Of Limbal Stem Cell Deficiency


Frequently asked questions about LSCD

Find your answers to common questions about LSCD. Questions are organised by topic to make searching easier.
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  • What causes LSCD?

    LSCD can be genetic (inherited), or caused by a degenerative disease. But it’s more usually caused by a traumatic event, particularly a chemical or heat injury to the eye(s)123 in a domestic or workplace accident, or malicious attack.

    Other causes of LSCD include corneal infections, prolonged contact lens wear, eye injury, and diseases of the eye. Prior ocular surgeries or cryotherapies at the limbus may increase susceptibility. Systemic as well as topical chemotherapies may be sufficient to cause deficiency.456

  • How do you know if you are suffering from LSCD?

    Symptoms will vary depending on the cause, but initial symptoms will include decreased vision due to the cornea becoming opaque (conjunctivalisation), neovascularisation, and pain resulting from recurrent erosions. Other symptoms may include contact lens intolerance, sensitivity to light (‘photophobia’), inflammation, tearing, and contraction of the eyelid muscles (‘blepharospasm’).789 In later stages, the persistent epithelial defects may lead to ulceration, perforation, build-up of fibrovascular tissue (‘pannus’), and eventually scarring.10

    As some of these symptoms are shared by other eye conditions, it is important to see an ophthalmologist or corneal specialist to obtain an accurate diagnosis. Ocular burns should be monitored by an ophthalmologist to assess whether LSCD is developing.

  • How is LSCD treated?

    LSCD can be partial (in which only part of the limbus is involved) or total (in which there are no limbal stem cells left). It can affect only one eye (unilateral) or both (bilateral). A variety of medical and surgical treatment options are available, depending upon the severity of your LSCD and its location in your eye.1112

    Click here to discover more about treatment options.

    Someone burning his/her eyes through a chemical accident will most likely receive emergency treatment in a hospital’s Accident and Emergency department. Such treatment will take a stepwise approach, with the aim of stabilising the limbal environment.131415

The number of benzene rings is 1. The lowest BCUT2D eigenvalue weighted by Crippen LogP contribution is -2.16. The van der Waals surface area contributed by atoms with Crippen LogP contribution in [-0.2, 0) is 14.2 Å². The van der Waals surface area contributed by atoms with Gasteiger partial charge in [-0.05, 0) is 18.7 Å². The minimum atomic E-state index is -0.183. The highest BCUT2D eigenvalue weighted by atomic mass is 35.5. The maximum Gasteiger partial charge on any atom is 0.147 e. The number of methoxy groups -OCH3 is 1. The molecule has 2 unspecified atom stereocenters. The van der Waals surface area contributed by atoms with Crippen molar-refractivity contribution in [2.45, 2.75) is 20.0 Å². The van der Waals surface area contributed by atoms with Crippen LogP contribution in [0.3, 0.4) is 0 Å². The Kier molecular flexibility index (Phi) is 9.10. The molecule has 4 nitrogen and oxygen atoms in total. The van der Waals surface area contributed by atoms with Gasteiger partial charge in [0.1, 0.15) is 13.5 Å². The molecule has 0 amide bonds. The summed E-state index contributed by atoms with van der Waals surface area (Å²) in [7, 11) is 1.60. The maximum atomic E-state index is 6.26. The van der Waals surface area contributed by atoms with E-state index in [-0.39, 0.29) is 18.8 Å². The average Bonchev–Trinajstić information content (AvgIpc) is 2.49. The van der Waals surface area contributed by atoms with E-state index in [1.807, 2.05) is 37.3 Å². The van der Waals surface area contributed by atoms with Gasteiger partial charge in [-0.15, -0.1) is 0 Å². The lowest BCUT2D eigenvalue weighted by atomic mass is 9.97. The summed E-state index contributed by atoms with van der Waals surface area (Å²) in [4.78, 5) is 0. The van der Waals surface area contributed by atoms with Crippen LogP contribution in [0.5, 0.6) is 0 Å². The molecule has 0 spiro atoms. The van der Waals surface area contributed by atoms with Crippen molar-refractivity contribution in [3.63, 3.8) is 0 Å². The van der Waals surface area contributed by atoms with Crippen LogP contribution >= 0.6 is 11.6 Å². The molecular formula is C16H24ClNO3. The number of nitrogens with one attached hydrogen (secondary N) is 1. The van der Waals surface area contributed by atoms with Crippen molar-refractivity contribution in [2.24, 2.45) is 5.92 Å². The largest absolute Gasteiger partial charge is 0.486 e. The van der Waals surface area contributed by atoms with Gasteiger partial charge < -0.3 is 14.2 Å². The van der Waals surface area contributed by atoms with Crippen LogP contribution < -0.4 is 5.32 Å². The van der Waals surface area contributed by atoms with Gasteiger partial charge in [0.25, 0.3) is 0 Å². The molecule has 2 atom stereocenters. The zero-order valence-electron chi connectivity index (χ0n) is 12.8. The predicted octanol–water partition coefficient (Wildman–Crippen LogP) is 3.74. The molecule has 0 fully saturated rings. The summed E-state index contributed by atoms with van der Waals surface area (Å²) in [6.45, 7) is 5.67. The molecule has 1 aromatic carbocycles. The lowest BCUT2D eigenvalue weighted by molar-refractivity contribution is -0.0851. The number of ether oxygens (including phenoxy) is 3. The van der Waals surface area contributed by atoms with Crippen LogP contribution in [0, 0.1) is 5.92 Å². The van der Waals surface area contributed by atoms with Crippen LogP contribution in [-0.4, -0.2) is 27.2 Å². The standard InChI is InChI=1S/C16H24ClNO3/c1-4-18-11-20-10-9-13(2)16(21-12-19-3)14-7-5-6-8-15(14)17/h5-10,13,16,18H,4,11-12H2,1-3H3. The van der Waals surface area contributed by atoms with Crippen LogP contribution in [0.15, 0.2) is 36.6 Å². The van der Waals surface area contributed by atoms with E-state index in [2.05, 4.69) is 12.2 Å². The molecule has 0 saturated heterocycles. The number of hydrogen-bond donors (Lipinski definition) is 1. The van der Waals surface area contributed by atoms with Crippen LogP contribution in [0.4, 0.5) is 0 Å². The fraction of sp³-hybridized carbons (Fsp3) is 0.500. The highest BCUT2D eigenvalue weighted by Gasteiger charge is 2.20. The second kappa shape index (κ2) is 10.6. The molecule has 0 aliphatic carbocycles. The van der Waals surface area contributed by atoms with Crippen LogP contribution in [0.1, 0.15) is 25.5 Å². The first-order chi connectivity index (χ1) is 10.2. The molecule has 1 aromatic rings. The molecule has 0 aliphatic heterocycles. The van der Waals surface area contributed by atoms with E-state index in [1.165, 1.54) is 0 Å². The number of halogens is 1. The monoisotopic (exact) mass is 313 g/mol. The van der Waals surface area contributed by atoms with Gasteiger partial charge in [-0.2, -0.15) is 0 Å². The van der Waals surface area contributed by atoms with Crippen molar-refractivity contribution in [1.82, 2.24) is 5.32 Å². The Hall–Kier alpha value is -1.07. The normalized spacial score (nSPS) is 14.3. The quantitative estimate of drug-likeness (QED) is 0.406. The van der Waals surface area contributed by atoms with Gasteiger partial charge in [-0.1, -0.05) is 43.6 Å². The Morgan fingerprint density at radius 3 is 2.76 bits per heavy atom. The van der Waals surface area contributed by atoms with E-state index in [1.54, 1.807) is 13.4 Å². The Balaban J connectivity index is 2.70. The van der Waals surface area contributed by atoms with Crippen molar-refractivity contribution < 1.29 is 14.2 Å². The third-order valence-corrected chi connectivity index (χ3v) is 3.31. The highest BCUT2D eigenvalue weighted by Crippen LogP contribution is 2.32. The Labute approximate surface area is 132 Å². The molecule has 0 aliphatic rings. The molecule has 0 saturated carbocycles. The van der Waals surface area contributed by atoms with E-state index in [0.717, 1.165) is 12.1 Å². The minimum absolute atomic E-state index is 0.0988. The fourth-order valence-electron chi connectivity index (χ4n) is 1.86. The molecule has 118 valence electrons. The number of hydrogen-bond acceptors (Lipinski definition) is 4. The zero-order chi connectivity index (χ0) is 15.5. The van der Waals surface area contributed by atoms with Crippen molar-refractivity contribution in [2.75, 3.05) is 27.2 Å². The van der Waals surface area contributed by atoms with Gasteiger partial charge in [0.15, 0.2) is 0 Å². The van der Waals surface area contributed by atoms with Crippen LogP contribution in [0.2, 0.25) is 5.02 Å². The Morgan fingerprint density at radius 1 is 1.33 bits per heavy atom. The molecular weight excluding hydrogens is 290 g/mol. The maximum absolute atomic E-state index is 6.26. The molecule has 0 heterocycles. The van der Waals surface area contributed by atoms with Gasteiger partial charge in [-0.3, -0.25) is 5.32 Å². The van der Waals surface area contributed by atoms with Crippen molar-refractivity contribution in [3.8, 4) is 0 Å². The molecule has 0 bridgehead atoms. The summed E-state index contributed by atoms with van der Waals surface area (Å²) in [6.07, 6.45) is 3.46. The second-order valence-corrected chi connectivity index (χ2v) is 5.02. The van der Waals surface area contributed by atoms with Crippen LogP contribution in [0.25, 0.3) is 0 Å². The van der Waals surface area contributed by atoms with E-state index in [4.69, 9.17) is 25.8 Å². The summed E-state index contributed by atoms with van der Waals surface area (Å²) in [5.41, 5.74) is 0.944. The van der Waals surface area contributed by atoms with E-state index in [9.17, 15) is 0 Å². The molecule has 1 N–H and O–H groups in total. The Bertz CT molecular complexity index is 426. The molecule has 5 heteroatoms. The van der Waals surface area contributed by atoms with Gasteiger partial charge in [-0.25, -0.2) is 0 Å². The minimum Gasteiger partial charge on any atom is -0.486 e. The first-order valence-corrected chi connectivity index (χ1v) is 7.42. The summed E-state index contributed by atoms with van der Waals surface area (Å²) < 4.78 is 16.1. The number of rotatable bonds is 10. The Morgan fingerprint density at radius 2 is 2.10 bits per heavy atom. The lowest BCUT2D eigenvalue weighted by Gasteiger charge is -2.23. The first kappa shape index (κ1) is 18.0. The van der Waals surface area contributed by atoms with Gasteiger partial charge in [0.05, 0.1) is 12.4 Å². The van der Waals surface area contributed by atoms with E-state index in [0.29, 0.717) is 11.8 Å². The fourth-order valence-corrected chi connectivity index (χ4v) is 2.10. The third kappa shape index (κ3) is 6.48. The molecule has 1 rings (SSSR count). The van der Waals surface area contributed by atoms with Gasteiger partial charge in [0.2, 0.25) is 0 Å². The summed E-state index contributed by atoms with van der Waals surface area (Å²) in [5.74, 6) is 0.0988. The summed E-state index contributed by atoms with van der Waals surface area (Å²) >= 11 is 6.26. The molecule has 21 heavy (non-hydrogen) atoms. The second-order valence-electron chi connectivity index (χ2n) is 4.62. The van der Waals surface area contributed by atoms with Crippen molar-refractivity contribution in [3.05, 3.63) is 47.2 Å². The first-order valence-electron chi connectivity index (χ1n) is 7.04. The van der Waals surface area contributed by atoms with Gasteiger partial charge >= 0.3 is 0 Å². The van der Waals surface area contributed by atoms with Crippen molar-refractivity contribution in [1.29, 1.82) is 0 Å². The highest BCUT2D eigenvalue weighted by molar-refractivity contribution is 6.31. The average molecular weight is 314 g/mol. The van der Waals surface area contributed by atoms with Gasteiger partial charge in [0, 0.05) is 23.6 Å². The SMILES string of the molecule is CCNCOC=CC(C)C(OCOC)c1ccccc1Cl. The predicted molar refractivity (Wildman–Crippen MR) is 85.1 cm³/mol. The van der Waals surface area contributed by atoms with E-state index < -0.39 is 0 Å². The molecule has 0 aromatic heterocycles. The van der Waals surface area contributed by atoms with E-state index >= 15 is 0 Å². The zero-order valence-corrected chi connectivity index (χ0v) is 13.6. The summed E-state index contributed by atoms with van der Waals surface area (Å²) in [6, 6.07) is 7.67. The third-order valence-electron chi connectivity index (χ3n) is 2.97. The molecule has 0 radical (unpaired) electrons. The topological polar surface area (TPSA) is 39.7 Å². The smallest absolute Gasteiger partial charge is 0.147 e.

1. This is achieved by stopping the traumatic or toxic injury to the limbus, and by stabilising the surface of the eye by improving the tear film and controlling inflammation. This will include steps such as removing contact lenses, lubricating with preservative-free artificial tears, cleaning the eyelids and applying warm compresses.161718
    2. Ongoing medical management may include nightly topical Vitamin A ointment and short-term pulse topical steroids. Autologous serum eyedrops may stimulate healing of the corneal surface. A “bandage” contact lens or a scleral lens may also be applied to help optimize the health of the ocular surface.1920
  • How is LSCD diagnosed?

    Misdiagnosis can occur, especially during the early stages of the condition. People often see their doctor with symptoms that are not necessarily related to LSCD, as they may be common to many other eye problems associated with an eye injury.21

    A diagnosis of LSCD requires examination of your eye to see if there are conjunctival changes to the cornea next to the limbus. Such changes are classic symptoms of LSCD.2223

    As the condition often arises following a chemical or thermal burn, people are often initially seen in Accident and Emergency departments, before being transferred to the care of an ophthalmologist, who will eventually confirm a diagnosis.24

  • What happens during the clinical examination?

    A slit-lamp eye examination under high intensity light will assess the health of your cornea, to see if any conjunctivalisation has occurred.25fluorescein staining test can check for abrasions on the cornea.26 In addition to conjunctivalisation,27 the most common signs of LSCD are the formation of new blood vessels (neovascularisation), and scarring.2829

    Although diagnosis is typically based on a patient history and the slit-lamp exam, additional diagnostic tests can also help confirm the diagnosis. Corneal impression cytology, in which cellulose paper is applied to the surface of the cornea to take a sample of cells, can provide additional evidence of conjunctivalisation.30 A new imaging technique, known as in vivo confocal microscopy, is a non-invasive way of obtaining information about both superficial and deeper damage to the eye.3132



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